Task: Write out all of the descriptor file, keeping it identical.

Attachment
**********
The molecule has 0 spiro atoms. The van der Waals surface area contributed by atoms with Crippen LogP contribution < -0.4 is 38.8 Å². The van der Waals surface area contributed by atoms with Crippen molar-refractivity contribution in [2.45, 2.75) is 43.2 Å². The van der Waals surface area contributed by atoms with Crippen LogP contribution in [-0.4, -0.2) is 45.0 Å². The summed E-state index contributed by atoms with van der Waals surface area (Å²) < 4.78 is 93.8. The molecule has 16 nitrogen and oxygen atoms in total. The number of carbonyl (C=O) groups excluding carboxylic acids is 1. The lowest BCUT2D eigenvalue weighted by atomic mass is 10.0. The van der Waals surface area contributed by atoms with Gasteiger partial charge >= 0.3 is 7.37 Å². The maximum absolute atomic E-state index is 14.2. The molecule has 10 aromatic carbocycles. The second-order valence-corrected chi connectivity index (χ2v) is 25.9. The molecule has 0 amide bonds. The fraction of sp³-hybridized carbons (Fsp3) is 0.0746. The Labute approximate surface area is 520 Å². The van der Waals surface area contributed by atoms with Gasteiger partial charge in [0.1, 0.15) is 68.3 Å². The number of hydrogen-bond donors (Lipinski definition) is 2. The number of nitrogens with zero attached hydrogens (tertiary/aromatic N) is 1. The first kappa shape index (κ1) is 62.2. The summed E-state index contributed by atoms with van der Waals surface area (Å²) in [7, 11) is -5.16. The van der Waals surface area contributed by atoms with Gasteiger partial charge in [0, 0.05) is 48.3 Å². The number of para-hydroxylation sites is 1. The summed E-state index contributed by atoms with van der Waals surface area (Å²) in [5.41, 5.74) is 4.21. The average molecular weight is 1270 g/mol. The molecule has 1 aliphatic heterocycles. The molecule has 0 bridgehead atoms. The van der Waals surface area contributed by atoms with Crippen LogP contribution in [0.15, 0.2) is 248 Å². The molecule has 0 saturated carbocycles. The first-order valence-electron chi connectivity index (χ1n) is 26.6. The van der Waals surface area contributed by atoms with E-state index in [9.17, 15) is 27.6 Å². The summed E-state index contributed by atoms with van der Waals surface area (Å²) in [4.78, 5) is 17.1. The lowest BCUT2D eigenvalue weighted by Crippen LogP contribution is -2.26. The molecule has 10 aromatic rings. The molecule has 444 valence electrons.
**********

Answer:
The molecule has 0 spiro atoms. The van der Waals surface area contributed by atoms with Crippen LogP contribution < -0.4 is 38.8 Å². The van der Waals surface area contributed by atoms with Crippen molar-refractivity contribution in [2.45, 2.75) is 43.2 Å². The van der Waals surface area contributed by atoms with Crippen LogP contribution in [-0.4, -0.2) is 45.0 Å². The summed E-state index contributed by atoms with van der Waals surface area (Å²) < 4.78 is 93.8. The molecule has 16 nitrogen and oxygen atoms in total. The number of carbonyl (C=O) groups excluding carboxylic acids is 1. The lowest BCUT2D eigenvalue weighted by atomic mass is 10.0. The van der Waals surface area contributed by atoms with Gasteiger partial charge >= 0.3 is 7.37 Å². The maximum absolute atomic E-state index is 14.2. The molecule has 10 aromatic carbocycles. The second-order valence-corrected chi connectivity index (χ2v) is 25.9. The molecule has 0 amide bonds. The fraction of sp³-hybridized carbons (Fsp3) is 0.0746. The Labute approximate surface area is 520 Å². The van der Waals surface area contributed by atoms with Gasteiger partial charge in [0.1, 0.15) is 68.3 Å². The number of hydrogen-bond donors (Lipinski definition) is 2. The number of nitrogens with zero attached hydrogens (tertiary/aromatic N) is 1. The first kappa shape index (κ1) is 62.2. The summed E-state index contributed by atoms with van der Waals surface area (Å²) in [7, 11) is -5.16. The van der Waals surface area contributed by atoms with Gasteiger partial charge in [0, 0.05) is 48.3 Å². The number of para-hydroxylation sites is 1. The summed E-state index contributed by atoms with van der Waals surface area (Å²) in [5.41, 5.74) is 4.21. The average molecular weight is 1270 g/mol. The molecule has 1 aliphatic heterocycles. The molecule has 0 bridgehead atoms. The van der Waals surface area contributed by atoms with Crippen LogP contribution in [0.15, 0.2) is 248 Å². The molecule has 0 saturated carbocycles. The first-order valence-electron chi connectivity index (χ1n) is 26.6. The van der Waals surface area contributed by atoms with E-state index in [9.17, 15) is 27.6 Å². The summed E-state index contributed by atoms with van der Waals surface area (Å²) in [4.78, 5) is 17.1. The lowest BCUT2D eigenvalue weighted by Crippen LogP contribution is -2.26. The molecule has 10 aromatic rings. The molecule has 444 valence electrons.